The Pc Industry

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In this paper I will discuss the industry structure and the behavior of firms in the Personal Computer Industry. The personal computer industry has five leaders: Compaq Computer Corporation (CCC), Dell Computer Corporation, International Business Machines (IBM), Hewlett-Packard, and Gateway, (Industry Survey, Apr. 2000). The PC industry, as discussed in the paper, is comprised only of home/business use machines, not mainframes, databases, or any kind of servers or super-computers. The PC industry is a fast-growing, consumer-based oligopoly. I will prove the latter through the use of industry characteristics and firm behaviors by giving an overview of each leading firm and their behaviors', then by combining them into an industry analysis. The companies will be addressed from top leader to bottom.
Company Overviews
Compaq Computer Corporation,(CCC) is the current industry leader. CCC boasts a 1999 market share of 12.8%. However, this figure has declined slightly from its 1998 share of 13.4%. The dip is due to Dell Computer Corp.'s heavy presence in the small PC market, (Industry Survey, Apr. 2000). Compaq has a wide range of PC products from smaller, less expensive machines to more costly, high-tech systems. CCC has been most successful with their smaller machines, targeted to the home/family segment, because they are able to sell large quantities. However, Compaq has been unsuccessful in retaining customers because most of them were pleased with their smaller machines and did not upgrade to CCC's more expensive, high-tech systems,(Hamblen 1-2). Customer retention has been a problem for the forty billion-dollar company, (Hamblen 1-2). It is my assessment that Compaq does still remain the leader because their products are very easy to buy for the uneducated consumer. You may simply walk into the WIZ or BEST BUY and there are five or so Compaq machines all competitively priced with a good range of attributes, usually not the best that a veteran user would require. For instance CCC's newest product, the iPac, is a very simple-to-use, inexpensive machine. It is supposed to satisfy business workers' needs for a useful computer at low cost,(Wildstrom 1-2).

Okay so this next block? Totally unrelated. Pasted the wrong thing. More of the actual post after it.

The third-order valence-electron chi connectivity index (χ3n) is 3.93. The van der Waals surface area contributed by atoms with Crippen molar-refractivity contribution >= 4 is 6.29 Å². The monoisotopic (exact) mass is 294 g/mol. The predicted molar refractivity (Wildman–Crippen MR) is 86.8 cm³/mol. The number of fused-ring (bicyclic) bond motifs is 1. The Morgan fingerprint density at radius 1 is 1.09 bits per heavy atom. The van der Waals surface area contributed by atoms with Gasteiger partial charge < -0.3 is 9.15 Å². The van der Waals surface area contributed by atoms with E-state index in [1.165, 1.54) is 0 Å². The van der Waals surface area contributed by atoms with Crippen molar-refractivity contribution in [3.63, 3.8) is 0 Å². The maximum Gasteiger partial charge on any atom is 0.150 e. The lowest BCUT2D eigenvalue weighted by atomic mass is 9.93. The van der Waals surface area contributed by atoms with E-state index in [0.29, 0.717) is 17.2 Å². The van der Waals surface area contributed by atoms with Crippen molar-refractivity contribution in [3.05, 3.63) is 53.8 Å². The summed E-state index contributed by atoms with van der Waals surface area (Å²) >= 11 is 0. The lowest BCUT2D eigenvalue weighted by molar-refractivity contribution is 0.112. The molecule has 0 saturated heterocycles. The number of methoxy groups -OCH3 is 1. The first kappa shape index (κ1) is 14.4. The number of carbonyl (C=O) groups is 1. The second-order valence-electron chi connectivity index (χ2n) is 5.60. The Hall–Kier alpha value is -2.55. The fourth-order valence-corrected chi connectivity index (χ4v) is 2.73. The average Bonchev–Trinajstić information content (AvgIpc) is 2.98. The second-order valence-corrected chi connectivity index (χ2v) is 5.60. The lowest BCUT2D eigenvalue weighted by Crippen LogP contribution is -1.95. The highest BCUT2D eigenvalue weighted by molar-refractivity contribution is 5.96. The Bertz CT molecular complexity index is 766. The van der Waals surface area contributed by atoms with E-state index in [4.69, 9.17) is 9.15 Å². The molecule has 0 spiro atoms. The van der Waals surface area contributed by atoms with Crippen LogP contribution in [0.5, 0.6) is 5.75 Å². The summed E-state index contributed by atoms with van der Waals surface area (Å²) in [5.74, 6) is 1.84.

Another problem in CCC's not-to-distant future is their distribution costs. With the use of the Internet, competitors have been able to ...

... middle of paper ... 2000). This will lower costs and possibly increase the bottom line for the computer giant.
Like IBM, Hewlett-Packard made one mistake and cost itself billions of dollars in revenues. HP is a large electronics conglomerate. HP manufactures everything from calculators to top-secret government appliances. For HP the PC market is one of many. Originally Hewlett-Packard was the standard in computer electronics; however, this is not reality today. HP's reputation declined through the `80s and early `90s because of poor quality management. To regain the respect they had lost the marketing and engineering departments at HP worked their fingers to the bone to create a new image for the company. This was very effective; today HP owns a modest 6.2% of the PC market and a very healthy reputation for quality PC's and peripherals, (Industry Survey, Apr. 2000). HP has had some growth in the past few years but has failed to match the industry growth rates. The company's years of poor quality put a considerable hurt on their future growth; while HP was busy filling in the hole it dug for itself, industry leaders like Compaq and Dell were basking in their success.
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